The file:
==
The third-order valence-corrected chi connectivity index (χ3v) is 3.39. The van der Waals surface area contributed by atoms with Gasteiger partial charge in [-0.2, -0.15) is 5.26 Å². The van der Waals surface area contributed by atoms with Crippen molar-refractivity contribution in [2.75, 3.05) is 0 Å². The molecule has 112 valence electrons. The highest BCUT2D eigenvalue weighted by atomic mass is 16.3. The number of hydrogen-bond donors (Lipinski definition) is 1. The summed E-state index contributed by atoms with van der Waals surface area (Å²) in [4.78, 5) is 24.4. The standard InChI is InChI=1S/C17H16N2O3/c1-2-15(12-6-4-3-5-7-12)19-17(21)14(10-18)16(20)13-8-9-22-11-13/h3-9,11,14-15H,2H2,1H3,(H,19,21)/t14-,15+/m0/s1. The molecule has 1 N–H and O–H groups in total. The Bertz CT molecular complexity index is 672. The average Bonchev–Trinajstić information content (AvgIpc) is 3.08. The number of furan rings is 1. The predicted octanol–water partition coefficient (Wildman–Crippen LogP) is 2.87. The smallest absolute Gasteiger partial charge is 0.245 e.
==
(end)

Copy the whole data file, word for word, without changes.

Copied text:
The third-order valence-corrected chi connectivity index (χ3v) is 3.39. The van der Waals surface area contributed by atoms with Gasteiger partial charge in [-0.2, -0.15) is 5.26 Å². The van der Waals surface area contributed by atoms with Crippen molar-refractivity contribution in [2.75, 3.05) is 0 Å². The molecule has 112 valence electrons. The highest BCUT2D eigenvalue weighted by atomic mass is 16.3. The number of hydrogen-bond donors (Lipinski definition) is 1. The summed E-state index contributed by atoms with van der Waals surface area (Å²) in [4.78, 5) is 24.4. The standard InChI is InChI=1S/C17H16N2O3/c1-2-15(12-6-4-3-5-7-12)19-17(21)14(10-18)16(20)13-8-9-22-11-13/h3-9,11,14-15H,2H2,1H3,(H,19,21)/t14-,15+/m0/s1. The molecule has 1 N–H and O–H groups in total. The Bertz CT molecular complexity index is 672. The average Bonchev–Trinajstić information content (AvgIpc) is 3.08. The number of furan rings is 1. The predicted octanol–water partition coefficient (Wildman–Crippen LogP) is 2.87. The smallest absolute Gasteiger partial charge is 0.245 e.